In addition to the four main parts of a metal detection system, other important items may include:
Where Can a Metal Detection System Be Used?
Metal detectors may be used at various stages of a production process:
Bulk ‘In-Process’ Inspection
Typical examples include bulk inspection of meat blocks prior to grinding, ingredients for pizza toppings and grain products.
Finished Product Inspection
A combination of bulk and finished product inspection will provide optimum protection.
The most common types of metallic contamination include:
Of the three types listed above, ferrous metal is generally the easiest to detect − and relatively simple detectors (or even magnetic separators) can perform this task well.
Stainless steel alloys are extensively used in the food industry, but are often the most difficult to detect, especially common non-magnetic grades such as 316 and 304.
Non-ferrous metals, such as brass, copper, aluminium and lead, usually fall between these two extremes, although in larger metal detectors operated at higher frequencies, non-ferrous metal may be harder to find than non-magnetic stainless steel.
Only metal detectors using an alternating current ‘balanced coil’ system have the capability to detect small particles of non-ferrous and non-magnetic stainless steel.
Why Should you Choose the Correct Metal Detector?
When installed at critical control points (CCP’s) in your processes, metal detectors enable your business to comply with the requirements of Hazard Analysis and Critical Control Points (HACCP) and the broader needs of food safety regulations and standards.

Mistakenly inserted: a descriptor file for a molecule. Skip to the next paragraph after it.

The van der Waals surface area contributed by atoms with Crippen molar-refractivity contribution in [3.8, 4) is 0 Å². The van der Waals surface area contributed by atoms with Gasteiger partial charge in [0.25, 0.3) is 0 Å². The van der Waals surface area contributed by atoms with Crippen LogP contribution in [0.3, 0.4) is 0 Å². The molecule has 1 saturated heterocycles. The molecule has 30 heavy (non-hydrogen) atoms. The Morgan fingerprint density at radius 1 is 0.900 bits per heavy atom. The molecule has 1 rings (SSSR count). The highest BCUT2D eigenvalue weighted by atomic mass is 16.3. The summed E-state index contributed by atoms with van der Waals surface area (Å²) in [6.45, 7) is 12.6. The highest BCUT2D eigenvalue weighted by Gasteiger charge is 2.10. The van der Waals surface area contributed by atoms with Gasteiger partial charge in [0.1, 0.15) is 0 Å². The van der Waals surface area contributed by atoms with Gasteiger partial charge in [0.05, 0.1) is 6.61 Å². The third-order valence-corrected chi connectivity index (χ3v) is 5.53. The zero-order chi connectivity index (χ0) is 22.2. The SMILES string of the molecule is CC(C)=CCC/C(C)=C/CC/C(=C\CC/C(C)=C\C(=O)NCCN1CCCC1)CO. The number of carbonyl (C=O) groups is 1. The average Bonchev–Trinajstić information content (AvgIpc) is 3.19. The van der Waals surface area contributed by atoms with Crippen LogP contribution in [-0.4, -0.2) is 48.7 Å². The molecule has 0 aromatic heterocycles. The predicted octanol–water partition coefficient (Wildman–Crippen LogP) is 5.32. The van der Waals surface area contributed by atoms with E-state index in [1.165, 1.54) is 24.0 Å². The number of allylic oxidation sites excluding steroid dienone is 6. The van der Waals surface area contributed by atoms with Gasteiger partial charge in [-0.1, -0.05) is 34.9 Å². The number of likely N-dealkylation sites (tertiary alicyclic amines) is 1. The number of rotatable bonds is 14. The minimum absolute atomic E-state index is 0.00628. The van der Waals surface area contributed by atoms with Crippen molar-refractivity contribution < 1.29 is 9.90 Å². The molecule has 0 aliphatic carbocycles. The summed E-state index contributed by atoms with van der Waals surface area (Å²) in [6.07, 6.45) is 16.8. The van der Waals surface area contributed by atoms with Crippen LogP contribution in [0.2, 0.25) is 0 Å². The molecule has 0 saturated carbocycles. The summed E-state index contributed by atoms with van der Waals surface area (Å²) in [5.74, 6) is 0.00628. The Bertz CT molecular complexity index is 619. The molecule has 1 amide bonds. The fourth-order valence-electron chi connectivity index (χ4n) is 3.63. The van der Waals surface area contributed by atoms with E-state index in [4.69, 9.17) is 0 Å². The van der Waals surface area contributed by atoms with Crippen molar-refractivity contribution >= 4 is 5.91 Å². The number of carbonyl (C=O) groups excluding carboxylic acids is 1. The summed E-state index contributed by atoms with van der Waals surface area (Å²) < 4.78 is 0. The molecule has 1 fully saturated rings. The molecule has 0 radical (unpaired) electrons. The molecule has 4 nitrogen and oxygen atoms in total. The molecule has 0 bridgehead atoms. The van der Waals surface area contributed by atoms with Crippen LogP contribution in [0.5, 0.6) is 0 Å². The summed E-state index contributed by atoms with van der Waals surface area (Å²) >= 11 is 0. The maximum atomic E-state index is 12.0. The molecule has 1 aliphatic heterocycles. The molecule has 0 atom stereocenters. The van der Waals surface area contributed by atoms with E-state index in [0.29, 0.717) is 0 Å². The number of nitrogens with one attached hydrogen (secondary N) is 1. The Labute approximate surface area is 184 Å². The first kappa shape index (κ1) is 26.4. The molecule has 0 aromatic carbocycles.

However, it is not enough to simply install a metal detector at critical control points. Regular testing of the performance of metal detection equipment is an essential part of any well designed quality management system in the food and pharmaceutical industry.
Selecting the most stable and reliable metal detector, and installing it at the most appropriate point(s) within the manufacturing process enables overall lifetime costs to be managed and kept to an absolute minimum through:
Research suggests that on average, plants waste between 28% up to 40% of their capacity through stops, speed losses, interruptions and defects. Choosing a metal detector that is simple to set up and operate, offers reliable and consistent performance, with low maintenance requirements and easy-clean system design can enable productivity to be optimised by ensuring costly downtime is all but eliminated.
Overall Equipment Effectiveness (OEE) is an important tool in the pharmaceutical, packaging and food processing industries. In any capital-intensive business OEE improvement is a critical methodology to drive improved efficiency, higher quality and reduced cost.
Adopting OEE methodology can provide benefits in the following areas:
A number of software tools exist to capture manufacturing performance data and display OEE performance graphically. Selection of an appropriate OEE software tool is critical to the success of any OEE initiative. A mistake to be avoided is the belief that this tool will drive OEE improvement − remember that any OEE software application is just a tool, and if not harnessed correctly will merely measure OEE, not improve it. Refer to Chapter 15 for more detailed information regarding measuring and calculating OEE, and guidance on how it can be improved.
Ultimately, by complying with regulatory, industry and retailer standards, reducing your costs and increasingly your productivity you can improve your competitiveness. This in turn enables you to protect your brand and your reputation and be in a better position to win more customers.